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Reducing Routine 'Tasks' Can Help Put Patients First


Looking for a way to lessen administrative burden at your practice? Start with putting the patients first.

The burden of administrative tasks and the effects on physician practices are well documented. Shari Erickson, vice president of governmental affairs and medical practice at the American College of Physicians (ACP), believes putting patients first and implementing a culture of improvement can help practices overcome those administrative burdens.

"A culture of improvement means [a practice] is constantly looking at ways to improve, and empowering those within to do that as well," says Erickson, whose session “Putting Patients First by Reducing Administrative Tasks” is scheduled for March 9 at 2:30 p.m. during the 2018 Healthcare Information and Management Systems Society's (HIMSS) conference held in Las Vegas. 

During the presentation, Erickson will convey findings from the ACPs Patients Before Paperwork initiative, unveiled in 2015 with the goal of reducing excessive administrative "tasks" across health care to the benefit of practices of all sizes.

"We chose to call them tasks instead of burdens. There are intensions behind all of these tasks, and then there's the impact and the solution," Erickson says.

What practices have done in the past is address administrative issues only as they come up, according to Erickson. "We found that [method] to be what I call a whack-a-mole approach. Meaning, something comes up and then it's addressed. But, what we want practices to do is a take a more comprehensive, cohesive approach to improving the lives of clinicians and their patients."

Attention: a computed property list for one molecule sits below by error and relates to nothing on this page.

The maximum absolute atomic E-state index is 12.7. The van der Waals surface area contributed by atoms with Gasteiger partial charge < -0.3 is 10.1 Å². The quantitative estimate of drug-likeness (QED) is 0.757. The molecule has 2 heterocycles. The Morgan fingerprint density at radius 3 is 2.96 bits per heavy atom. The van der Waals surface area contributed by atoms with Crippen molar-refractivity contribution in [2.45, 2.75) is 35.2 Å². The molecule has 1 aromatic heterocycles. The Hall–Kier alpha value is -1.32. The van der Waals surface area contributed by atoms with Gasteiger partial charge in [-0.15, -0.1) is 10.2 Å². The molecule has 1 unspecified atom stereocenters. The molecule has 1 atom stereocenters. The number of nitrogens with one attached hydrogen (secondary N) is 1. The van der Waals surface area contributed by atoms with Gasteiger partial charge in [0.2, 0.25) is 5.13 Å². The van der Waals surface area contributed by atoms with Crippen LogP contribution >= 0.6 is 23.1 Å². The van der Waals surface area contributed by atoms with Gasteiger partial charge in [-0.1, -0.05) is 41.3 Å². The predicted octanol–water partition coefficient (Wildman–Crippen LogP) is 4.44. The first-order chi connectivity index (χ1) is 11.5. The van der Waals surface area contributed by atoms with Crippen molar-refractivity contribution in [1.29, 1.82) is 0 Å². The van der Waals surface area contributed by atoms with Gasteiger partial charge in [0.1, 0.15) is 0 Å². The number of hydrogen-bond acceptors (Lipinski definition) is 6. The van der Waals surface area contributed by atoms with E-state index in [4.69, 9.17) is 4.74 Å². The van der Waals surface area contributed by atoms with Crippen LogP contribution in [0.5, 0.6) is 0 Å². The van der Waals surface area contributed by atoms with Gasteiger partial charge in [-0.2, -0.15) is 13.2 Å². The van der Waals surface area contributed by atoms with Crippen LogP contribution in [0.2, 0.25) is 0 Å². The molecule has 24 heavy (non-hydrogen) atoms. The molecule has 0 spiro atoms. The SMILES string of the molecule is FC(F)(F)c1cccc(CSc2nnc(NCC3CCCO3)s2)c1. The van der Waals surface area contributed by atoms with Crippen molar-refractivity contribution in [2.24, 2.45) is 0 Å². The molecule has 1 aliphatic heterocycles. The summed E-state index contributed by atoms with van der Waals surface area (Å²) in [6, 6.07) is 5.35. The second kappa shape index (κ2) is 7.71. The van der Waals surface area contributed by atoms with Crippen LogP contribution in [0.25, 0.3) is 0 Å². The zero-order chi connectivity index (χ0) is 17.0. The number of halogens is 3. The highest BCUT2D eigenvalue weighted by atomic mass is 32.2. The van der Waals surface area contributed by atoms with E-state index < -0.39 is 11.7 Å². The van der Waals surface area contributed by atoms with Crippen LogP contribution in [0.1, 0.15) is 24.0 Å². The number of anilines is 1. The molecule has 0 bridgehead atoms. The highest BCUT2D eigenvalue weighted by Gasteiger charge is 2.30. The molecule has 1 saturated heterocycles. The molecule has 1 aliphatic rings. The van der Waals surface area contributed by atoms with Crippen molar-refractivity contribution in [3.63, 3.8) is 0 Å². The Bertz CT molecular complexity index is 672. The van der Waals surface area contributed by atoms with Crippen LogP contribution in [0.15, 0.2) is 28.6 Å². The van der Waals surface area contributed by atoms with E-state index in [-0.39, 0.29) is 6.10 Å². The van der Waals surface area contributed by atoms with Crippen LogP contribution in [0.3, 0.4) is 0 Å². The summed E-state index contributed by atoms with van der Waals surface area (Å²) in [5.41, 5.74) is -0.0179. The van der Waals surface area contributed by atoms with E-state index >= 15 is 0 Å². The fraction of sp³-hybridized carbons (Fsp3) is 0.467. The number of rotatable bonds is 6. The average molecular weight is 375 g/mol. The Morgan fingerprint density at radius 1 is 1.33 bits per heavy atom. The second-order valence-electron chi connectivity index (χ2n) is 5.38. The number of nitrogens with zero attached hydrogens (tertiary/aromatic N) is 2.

Patients need to come first, says Erickson, and improving workflows will improve their experience.

"This can also benefit physicians. By improving the issues patients face, that gets an intrinsic motivation going for the clinicians themselves. That's why they went into medicine," she says.

The Patients Before Paperwork initiative provides recommendations for stakeholders external to the organization, including CMS, private payers, health IT organizations, and accreditation entities.

"We focus on what can be done by these external entities in collaboration with the physicians in practice," says Erickson.

If an external stakeholder wants to change a process or regulation, they need to think about what that means for practices, according to Erickson. "Their intentions may be good, but there's not always a lot of thought as to what the changes will mean on the front lines."

The ACP’s initiative also provides tips for inside the practice walls. "For example, if the front desk staff notices something is not working efficiently, they can implement a new process to improve the issue," says Erickson.

Practices need to know they have the power to make changes internally, according to Erickson. "These changes can be challenging, but there is some power they have to do some improvement within their own walls to hopefully mitigate some of the impact of these tasks while we work to improve them externally."

Finally, Erickson's presentation will touch on the challenge of separating administrative tasks between what's really needed and what's not, to achieve the desired intent.

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